The Coffee Protocol

Short Story: The Coffee Protocol

Today, I’d like to share a short story on the blog. Although I don’t drink coffee, I’m have several friends who do. This story is dedicated to the memory of Amber J. Hill’s coffee maker, the inspiration for this story, which reputedly caused a bit of havoc in the Hill household when it broke.

Also, I thought it would be a good exercise to write a story with only dialogue (well, almost), since writing dialogue is not my forte but is kind of necessary for writing fiction. 😀 But mostly, I just wrote this for fun. It has a very quirky humor that I had fun writing. Enjoy!


The Coffee Protocol

Let us set the scene. A young technician and his supervisor crouch in the hallway near the elevator, both acutely aware of the cliché nature of this moment of anticipatory, pre-mission soul-searching. The technician, Cuthbert, decides that 44.5 seconds of introspection is sufficient and taps his supervisor’s shoulder timidly.

“Is theft morally justifiable in this case, do you think?”

“Cuthbert, it’s a coffee maker. We’re here to prevent anarchy from erupting in our office. I’d say that’s a worthy goal for bending the rules of morality a tad.”

“Actually, it could be argued that the triviality of the situation makes the rules of morality even more important in this case.”

Triviality? … You’re a tea-drinker, aren’t you?”

“Uh-huh.”

“Knew I should have picked Johnson for this mission. Well, listen, Cuthbert, without coffee, the boss can’t keep his eyes open. And without his eyes open, he can’t read my twenty-page exhausted report on tree frogs.”

“I think you mean exhaustive.”

“No, I meant I was rather exhausted writing it.”

“If you say so, sir.”

“Also, the coffee machine itself is technically ours, and that Finance Office will probably steal it back next week. Stealing our coffee machine… they’re monsters. So settle those moral qualms.”

“Yes, sir.”

“Now, did you hack into their surveillance cameras? Where have the dastardly villains put our revered machine?”

“In the break room.”

“Protected by a rotating contingent of armed guards, no doubt?”

“I… don’t think so.”

“You underestimate their cunning. We’ll have to be cautious. You’re wearing your disguise?”

“Yes, but the words embarrassing and ludicrous do come to mind. Why would I be wearing scuba gear in the middle of February?”

“That’s why it’s a distraction. Quit whining and march up to that desk. I’ll sneak into the break room without the receptionist noticing.”

Cuthbert approaches the desk while his supervisor creeps behind him with the grace and poise of a chartreuse elephant balancing on a unicycle.

“Hello, er, ma’am… Miss Receptionist lady… person. I’m Ted Cuthbert, here to see the finance person in charge of the… well, the financial monetary payment records. And such.”

The receptionist peers at him with suspicion and skepticism.

“Of course, sir. Out of curiosity, might I ask if you have any… hardcore hobbies? Scuba diving, perhaps? Though we have called for a plumber to address the problem of the growing puddle under the sink in our break room. You’re not the plumber, by any chance?”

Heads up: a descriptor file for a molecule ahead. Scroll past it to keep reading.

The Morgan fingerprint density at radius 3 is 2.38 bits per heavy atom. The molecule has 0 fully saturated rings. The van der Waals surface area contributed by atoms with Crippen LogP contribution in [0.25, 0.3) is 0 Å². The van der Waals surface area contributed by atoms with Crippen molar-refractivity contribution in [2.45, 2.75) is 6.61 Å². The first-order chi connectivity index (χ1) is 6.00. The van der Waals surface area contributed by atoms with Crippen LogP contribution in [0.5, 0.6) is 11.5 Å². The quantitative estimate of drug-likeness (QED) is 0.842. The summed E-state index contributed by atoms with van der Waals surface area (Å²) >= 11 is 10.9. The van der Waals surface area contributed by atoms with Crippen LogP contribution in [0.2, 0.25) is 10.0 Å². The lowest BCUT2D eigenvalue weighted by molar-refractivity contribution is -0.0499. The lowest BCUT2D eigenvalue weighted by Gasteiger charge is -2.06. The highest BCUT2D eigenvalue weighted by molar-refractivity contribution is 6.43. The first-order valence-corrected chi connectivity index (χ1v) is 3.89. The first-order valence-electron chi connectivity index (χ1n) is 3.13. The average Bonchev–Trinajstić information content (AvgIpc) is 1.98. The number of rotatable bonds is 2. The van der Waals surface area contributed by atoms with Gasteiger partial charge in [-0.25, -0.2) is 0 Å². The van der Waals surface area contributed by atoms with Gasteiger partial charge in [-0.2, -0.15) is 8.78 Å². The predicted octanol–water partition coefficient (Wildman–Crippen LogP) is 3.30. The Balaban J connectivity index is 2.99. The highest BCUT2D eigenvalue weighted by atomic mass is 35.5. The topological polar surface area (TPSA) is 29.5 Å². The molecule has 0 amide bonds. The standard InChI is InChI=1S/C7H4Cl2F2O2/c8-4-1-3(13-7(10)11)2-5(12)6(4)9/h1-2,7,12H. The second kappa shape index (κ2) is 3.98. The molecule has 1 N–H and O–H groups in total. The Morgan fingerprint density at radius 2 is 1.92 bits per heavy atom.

“Um…”

“Oh, of course you are! I see, is that what the scuba gear’s for? I’m sorry if you were hoping to go swimming; the puddle is only a few inches deep.”

“Right. I’ll find the break room on my own, then…”

“But it’s my pleasure to show you to the room. Here we are… hold up. Is that the technical specialist from the office upstairs? I don’t remember letting him in the office. Sir, stop! Why are you stealing our coffee maker?”

We here skip several minutes of screaming, mayhem, disarray, befuddlement, and many other synonyms of confusion.

“Well, at least we reclaimed the coffee maker, sir, if not our dignity.”

“You’re the one who ran screaming through the Finance Office in scuba gear, chased by an old lady with a broom. I just dashed around lugging a coffee maker. Hey, everyone! I have located the coffee maker! Cuthbert, take that ridiculous thing off and make us some coffee!”

Jubilation in the office follows this news, obviously, though only for approximately 8.444467π seconds.

“Sir? I… I have very bad news.”

“Bad news, Cuthbert? What do you think could possibly be bad news in a moment like this? Spit it out.”

“The Finance Office stole our entire stash of coffee beans too.”

A deathly, desperate hush settles over the office like a peaceless, pregnant pause, punctuated only by grim gasps, weary wails, and other alliterative actions. Cuthbert sighs.

“I’ll go put the scuba gear on again, sir.”

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Posted in Humor, Short Stories and tagged , , , .

Katherine Beutner’s career aspirations as a child included Elf, Hobbit, or Fairy, but she settled for Writer and Graphic Designer. When not scribbling creative ideas in a notebook, she searches for new books, art materials, willing victims to read her stories, and ways to make more frequent references to The Lord of the Rings.

One Comment

  1. This is a fantastic story! It makes me grin and snicker right from that first question (“Is theft morally justifiable in this case, do you think?”). 😀 It’s so utterly crazy and yet the motive…oh, dear… Yes, things can go south real fast when there’s no coffee on hand to steady people’s nerves. I can attest that when the power last when out, one of the top concerns was, “Where are we going to secure coffee from?” (Dunkin’ Donuts, in case you care to know.)

    Any chance of a sequel? Perhaps from the Finance Office’s perspective? 🙂

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